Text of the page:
By Harry McCracken | Monday, August 3, 2009 at 2:20 pm
Last night, I was fretting over the ugly rumor that RadioShack was about to change its name to The Shack. Today the company issued a 700-word press release announcing its plans, and…I still can’t tell whether it intends to change the names of its thousands of stores or not.
Some quotes from the release:
RadioShack Corporation (NYSE: RSH) will unveil its new brand creative platform, “THE SHACK,” on August 6, supported by an integrated television, print and digital media schedule, as well as a high-profile, three-day launch event taking place in New York City and San Francisco.
Remind me again what a brand creative platform is again?
Trust is a critical attribute of any successful retailer, and the reality is that most people trust friends, not corporations. When a brand becomes a friend, it often gets a nickname – take FedEx or Coke, for example.
Not terribly clarifying considering that Federal Express completely shucked its old name and is now FedEx Corporation, while the folks at the Coca-Cola Company are equally pleased if you call their product Coca-Cola or Coke.
“Our customers, associates and even the investor community have long referred to RadioShack as ‘THE SHACK,’ so we decided to embrace that fact and share it with the world,” said Lee Applbaum, RadioShack’s Chief Marketing Officer.
Fair enough. But will your embracing and sharing involve the changing of signage? How will you answer the phone? Also, does the fact you call RadioShack “RadioShack” but spell the new name “THE SHACK” mean that your customers, associates, and the investor community have long bellowed that nickname at the top of their lungs?
This creative is not about changing our name. Rather, we’re contemporizing the way we want people to think about our brand.
Semantics question: Does the fact it’s not about changing your name mean that you aren’t changing your name?
We have tremendous equity in consumers’ minds around cables, parts and batteries, but it’s critically important that we help them to understand the role that we play in keeping people connected in this highly mobile world.
Okay, that makes sense–if I were RadioShack, I’d emphasize mobile stuff over batteries and cables, too. But how does calling yourself THE SHACK help achieve that goal?
“We’ve partnered with RadioShack to develop a creative platform that will cause people to take another look at THE SHACK. Everything about the advertising – the media, format, style, music and tone – will contribute to a new interpretation of the brand,” said Greg Stern, [CEO of THE SHACK’s ad agency. “Everyone knows RadioShack. Our job is to communicate what THE SHACK stands for today.”
I’ve been in my local Radio Shack RadioShack THE SHACK recently, and the biggest difference I noticed over Radio Shack RadioShack THE SHACK of the past is that they no longer badger you for your home address. Can I get some clarification on how changing the music in the commercials will make me a happier, healther customer of Radio Shack RadioShack THE SHACK?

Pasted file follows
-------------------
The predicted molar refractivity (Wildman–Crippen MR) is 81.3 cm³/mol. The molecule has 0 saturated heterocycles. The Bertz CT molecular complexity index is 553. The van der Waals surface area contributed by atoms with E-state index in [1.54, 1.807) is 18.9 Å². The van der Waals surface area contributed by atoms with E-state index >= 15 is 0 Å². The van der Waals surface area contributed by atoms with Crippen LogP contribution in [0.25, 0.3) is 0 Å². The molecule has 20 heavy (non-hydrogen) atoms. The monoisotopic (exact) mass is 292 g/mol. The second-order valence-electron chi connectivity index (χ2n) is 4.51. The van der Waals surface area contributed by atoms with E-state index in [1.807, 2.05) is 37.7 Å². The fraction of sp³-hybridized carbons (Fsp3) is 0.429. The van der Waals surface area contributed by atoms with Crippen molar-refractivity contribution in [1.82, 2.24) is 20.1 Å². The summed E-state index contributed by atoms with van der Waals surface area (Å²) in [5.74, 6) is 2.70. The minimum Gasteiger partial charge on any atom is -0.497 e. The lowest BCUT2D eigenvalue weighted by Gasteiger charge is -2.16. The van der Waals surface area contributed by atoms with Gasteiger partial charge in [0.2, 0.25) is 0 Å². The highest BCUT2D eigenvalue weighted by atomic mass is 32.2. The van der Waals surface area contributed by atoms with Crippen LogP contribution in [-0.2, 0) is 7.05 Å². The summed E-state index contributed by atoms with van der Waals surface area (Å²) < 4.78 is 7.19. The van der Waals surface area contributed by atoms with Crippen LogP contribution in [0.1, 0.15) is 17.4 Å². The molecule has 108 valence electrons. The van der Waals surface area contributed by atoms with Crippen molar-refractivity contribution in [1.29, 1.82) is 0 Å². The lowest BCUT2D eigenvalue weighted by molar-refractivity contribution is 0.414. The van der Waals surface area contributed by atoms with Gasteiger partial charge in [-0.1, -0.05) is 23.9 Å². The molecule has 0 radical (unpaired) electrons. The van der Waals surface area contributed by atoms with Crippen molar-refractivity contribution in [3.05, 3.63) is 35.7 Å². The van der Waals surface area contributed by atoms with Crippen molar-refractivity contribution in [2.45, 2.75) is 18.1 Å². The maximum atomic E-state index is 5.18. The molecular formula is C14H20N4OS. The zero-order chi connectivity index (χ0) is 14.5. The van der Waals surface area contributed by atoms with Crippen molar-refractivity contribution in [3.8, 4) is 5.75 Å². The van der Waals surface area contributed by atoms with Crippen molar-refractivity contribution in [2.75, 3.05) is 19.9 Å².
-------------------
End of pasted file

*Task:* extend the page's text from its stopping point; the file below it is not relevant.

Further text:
To bring the new creative strategy to life, RadioShack will host Netogether, a three-day event taking place in New York City’s Times Square and San Francisco’s Justin Herman Plaza on August 6, 7 and 8. The event will connect the cities with two, massive, 17-foot laptop computers with webcams that allow live video and audio exchanges. Netogether will feature live music, celebrity appearances and unique contests to demonstrate how technology can keep people connected – even 3,000 miles apart. Consumers are invited to visit the event and chat with friends or family via the laptops, or to join in the conversation online at www.radioshack.com/theshack, where they can offer real-time comments on the live video feeds.
Now you’re talking! I’ll try to visit the 17-foot laptop in San Francisco later this week and report on it here.
Back in the 1970s and 1980s, Lewis Kornfeld, former president of Radio Shack RadioShack THE SHACK, published a column called “Flyerside Chat” in the company’s weekly circular. It was remarkably earnest and direct, and bizarrely free of marketingese–a sort of a corporate blog decades before anyone knew what a corporate blog was. Now the company’s trying to tell me news in wording so laden with buzzwords that I can’t figure out whether it plans to take down the RadioShack sign at the location a mile from here and replace it with one that says THE SHACK or not. Wouldn’t a friend who was changing his or her name tell you so rather than tapdancing around the question? Can anyone help me out here?
Possible clue: www.theshack.com is taking me to RadioShack.com…